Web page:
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Re: One unclear point in the Vim license

Bram Moolenaar <Bram@moolenaar.net> writes:

> If this is so, then there are these possibilities:
> - Nobody has a copy of this modified version.  Then it doesn't exist
>   and the license doesn't apply.

Wrong, the paragraph says that if you distribute a modified version,
then you must provide the changes to the vim maintainer upon request

> - Someone still has a copy.  Then the person that made the changes
>   should be able to retrieve it and send the maintainer a copy.

If I make a change, and then distribute to John Doe, and then destroy
my copy, and the vim maintainer comes to me, I am obliged to give him
a copy of my changes.  John Doe may be long since unreachable.  It
might be ten years later.  So once I ever distribute a modified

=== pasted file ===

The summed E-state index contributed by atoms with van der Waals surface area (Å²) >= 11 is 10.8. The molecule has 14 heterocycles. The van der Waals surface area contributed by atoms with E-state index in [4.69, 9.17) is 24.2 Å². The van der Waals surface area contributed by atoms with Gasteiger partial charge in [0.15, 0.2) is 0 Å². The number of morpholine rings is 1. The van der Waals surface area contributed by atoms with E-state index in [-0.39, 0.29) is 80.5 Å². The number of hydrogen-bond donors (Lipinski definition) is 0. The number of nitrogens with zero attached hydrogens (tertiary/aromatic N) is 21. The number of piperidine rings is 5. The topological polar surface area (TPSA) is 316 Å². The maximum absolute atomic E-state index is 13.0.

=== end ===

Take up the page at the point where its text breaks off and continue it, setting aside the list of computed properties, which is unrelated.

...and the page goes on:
version, I must personally keep a copy forever.  That makes it not

> - The person who did the changes doesn't know who still has a copy.
>   That's unlikely to happen, since the maintainer apparently was able to
>   locate the mofified copy.

Except that it doesn't work like that.  The maintainer might, for
example, send out a massive spam to the entire net and say "if you
have made any changes, send them now".  

> - The person who did the changes has died.  No idea what happens then,
>   hopefully we will never encounter this situation.

Why, because people don't die?  People die, go missing, vanish, close
up shop, etc., all the time.  Sometimes computers even fail when huge
buildings fall to the ground due to airliner impact.

> I explicitly want to keep the person who makes the changes responsible
> for being able to send me these changes.  I don't want end-users to
> become responsible for this (they might not even know about the changes).

As long as it is a requirement for *anyone* it's not DFSG-free software.


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